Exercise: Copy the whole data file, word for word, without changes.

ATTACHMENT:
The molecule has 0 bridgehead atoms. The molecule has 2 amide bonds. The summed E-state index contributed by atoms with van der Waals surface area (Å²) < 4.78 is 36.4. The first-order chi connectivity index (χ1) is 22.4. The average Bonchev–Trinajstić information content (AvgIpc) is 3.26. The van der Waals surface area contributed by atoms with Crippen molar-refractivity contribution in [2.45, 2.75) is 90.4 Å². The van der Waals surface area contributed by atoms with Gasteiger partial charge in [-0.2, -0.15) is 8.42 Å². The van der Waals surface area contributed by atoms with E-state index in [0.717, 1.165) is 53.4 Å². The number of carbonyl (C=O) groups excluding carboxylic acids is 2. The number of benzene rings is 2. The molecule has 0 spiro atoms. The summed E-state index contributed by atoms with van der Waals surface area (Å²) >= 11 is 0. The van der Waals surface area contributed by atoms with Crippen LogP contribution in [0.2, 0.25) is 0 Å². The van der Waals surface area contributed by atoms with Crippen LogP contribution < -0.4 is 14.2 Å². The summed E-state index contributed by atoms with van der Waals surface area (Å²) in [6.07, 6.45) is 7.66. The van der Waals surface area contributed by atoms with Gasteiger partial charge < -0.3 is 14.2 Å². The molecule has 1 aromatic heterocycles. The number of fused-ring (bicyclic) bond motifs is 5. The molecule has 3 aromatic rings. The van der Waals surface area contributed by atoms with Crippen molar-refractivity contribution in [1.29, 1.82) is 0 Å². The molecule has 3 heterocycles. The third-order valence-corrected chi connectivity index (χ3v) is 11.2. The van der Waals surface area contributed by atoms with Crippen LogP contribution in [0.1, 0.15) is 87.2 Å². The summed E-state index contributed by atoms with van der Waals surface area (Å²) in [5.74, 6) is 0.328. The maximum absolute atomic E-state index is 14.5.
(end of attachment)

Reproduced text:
The molecule has 0 bridgehead atoms. The molecule has 2 amide bonds. The summed E-state index contributed by atoms with van der Waals surface area (Å²) < 4.78 is 36.4. The first-order chi connectivity index (χ1) is 22.4. The average Bonchev–Trinajstić information content (AvgIpc) is 3.26. The van der Waals surface area contributed by atoms with Crippen molar-refractivity contribution in [2.45, 2.75) is 90.4 Å². The van der Waals surface area contributed by atoms with Gasteiger partial charge in [-0.2, -0.15) is 8.42 Å². The van der Waals surface area contributed by atoms with E-state index in [0.717, 1.165) is 53.4 Å². The number of carbonyl (C=O) groups excluding carboxylic acids is 2. The number of benzene rings is 2. The molecule has 0 spiro atoms. The summed E-state index contributed by atoms with van der Waals surface area (Å²) >= 11 is 0. The van der Waals surface area contributed by atoms with Crippen LogP contribution in [0.2, 0.25) is 0 Å². The van der Waals surface area contributed by atoms with Crippen LogP contribution < -0.4 is 14.2 Å². The summed E-state index contributed by atoms with van der Waals surface area (Å²) in [6.07, 6.45) is 7.66. The van der Waals surface area contributed by atoms with Gasteiger partial charge < -0.3 is 14.2 Å². The molecule has 1 aromatic heterocycles. The number of fused-ring (bicyclic) bond motifs is 5. The molecule has 3 aromatic rings. The van der Waals surface area contributed by atoms with Crippen molar-refractivity contribution in [1.29, 1.82) is 0 Å². The molecule has 3 heterocycles. The third-order valence-corrected chi connectivity index (χ3v) is 11.2. The van der Waals surface area contributed by atoms with Crippen LogP contribution in [0.1, 0.15) is 87.2 Å². The summed E-state index contributed by atoms with van der Waals surface area (Å²) in [5.74, 6) is 0.328. The maximum absolute atomic E-state index is 14.5.